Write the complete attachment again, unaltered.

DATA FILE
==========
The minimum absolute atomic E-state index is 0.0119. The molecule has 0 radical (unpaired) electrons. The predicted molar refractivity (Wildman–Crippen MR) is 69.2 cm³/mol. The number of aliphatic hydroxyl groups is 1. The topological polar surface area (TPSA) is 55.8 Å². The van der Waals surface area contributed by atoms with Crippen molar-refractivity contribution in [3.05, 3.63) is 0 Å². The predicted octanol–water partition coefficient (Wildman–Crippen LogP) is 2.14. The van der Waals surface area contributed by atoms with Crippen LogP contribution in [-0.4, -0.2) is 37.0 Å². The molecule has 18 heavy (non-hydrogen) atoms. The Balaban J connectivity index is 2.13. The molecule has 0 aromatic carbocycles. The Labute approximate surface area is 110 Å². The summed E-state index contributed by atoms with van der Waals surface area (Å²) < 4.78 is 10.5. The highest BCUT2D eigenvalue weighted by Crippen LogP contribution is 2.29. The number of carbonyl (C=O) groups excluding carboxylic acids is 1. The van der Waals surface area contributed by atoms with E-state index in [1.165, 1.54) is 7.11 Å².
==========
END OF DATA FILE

The minimum absolute atomic E-state index is 0.0119. The molecule has 0 radical (unpaired) electrons. The predicted molar refractivity (Wildman–Crippen MR) is 69.2 cm³/mol. The number of aliphatic hydroxyl groups is 1. The topological polar surface area (TPSA) is 55.8 Å². The van der Waals surface area contributed by atoms with Crippen molar-refractivity contribution in [3.05, 3.63) is 0 Å². The predicted octanol–water partition coefficient (Wildman–Crippen LogP) is 2.14. The van der Waals surface area contributed by atoms with Crippen LogP contribution in [-0.4, -0.2) is 37.0 Å². The molecule has 18 heavy (non-hydrogen) atoms. The Balaban J connectivity index is 2.13. The molecule has 0 aromatic carbocycles. The Labute approximate surface area is 110 Å². The summed E-state index contributed by atoms with van der Waals surface area (Å²) < 4.78 is 10.5. The highest BCUT2D eigenvalue weighted by Crippen LogP contribution is 2.29. The number of carbonyl (C=O) groups excluding carboxylic acids is 1. The van der Waals surface area contributed by atoms with E-state index in [1.165, 1.54) is 7.11 Å².